The Gordon & Rees environmental litigation team of Gery Zacher, Kristin Reyna and Matt Nugent recently were successful before the Eastern District of California in an environmental contamination case involving soil and groundwater contamination by PCE.
After negotiating dismissals of most of the claims in the case against their client over the past year, the Gordon & Rees team filed a motion for summary judgment as to the claims of the remaining cross-claimant. In addition to CERCLA and nuisance claims, the claims included state law claims of negligence, product liability, negligence per se, state law indemnity and contribution under the cross-claimant’s municipal code pertaining to its sewers.
Gordon & Rees argued that its client did not qualify as an “arranger” under CERCLA nor committed a nuisance under recent Ninth Circuit and Eastern District precedent. The team further argued that the state law claims were barred by the statute of limitations and that the municipal code claims failed as the client did not meet the definition of “user” of the sewer system under the code, using recent Ninth Circuit precedent to derive the meanings of the terms “causes,” “permits” and “contributes,” which composed the “user” definition.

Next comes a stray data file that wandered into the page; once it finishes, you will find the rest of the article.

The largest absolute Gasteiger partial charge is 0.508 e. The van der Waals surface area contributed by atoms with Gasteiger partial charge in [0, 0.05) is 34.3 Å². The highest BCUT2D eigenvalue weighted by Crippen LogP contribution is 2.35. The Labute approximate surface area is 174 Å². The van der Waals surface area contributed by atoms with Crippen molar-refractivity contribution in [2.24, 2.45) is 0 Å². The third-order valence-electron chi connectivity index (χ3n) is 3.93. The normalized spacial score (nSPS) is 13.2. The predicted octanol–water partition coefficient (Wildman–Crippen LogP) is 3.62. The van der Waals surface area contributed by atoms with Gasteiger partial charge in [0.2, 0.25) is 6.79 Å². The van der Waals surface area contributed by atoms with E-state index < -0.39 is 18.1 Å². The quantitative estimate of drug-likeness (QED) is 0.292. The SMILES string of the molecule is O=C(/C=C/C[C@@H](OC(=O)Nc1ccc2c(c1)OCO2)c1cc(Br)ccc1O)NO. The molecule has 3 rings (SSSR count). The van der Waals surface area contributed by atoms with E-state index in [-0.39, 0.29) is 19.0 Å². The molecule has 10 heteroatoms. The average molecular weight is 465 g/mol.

Hours after Gordon & Rees filed its motion, the cross-claimant filed a motion to amend its cross-claims to add further facts relating to the statute of limitations and a continuing trespass claim against the client.
Following oral argument, the court, on October 3, 2012, ruled that the cross-claimant’s state law claims were all barred by the statute of limitations in CCP § 338, and that the municipal code claim also fell, adopting the Gordon & Rees argument that the client did not, per the Ninth Circuit’s definitions in other cases, qualify as a “user” of the sewer system. The court further denied cross-claimant’s motion for leave to amend, devoting 14 pages to discussing the cross-claimant’s severe undue delay and dilatory behavior in seeking amendment. While the cross-claimant did not initially oppose the motion for summary judgment on the CERCLA and nuisance claims, it sought the ability to file a declaration under FRCP 56(d) to request additional discovery, which submission was permitted. However, within days, cross-claimant agreed to dismiss its remaining claims and waive its rights to appeal the motion rulings, for an extremely nominal figure.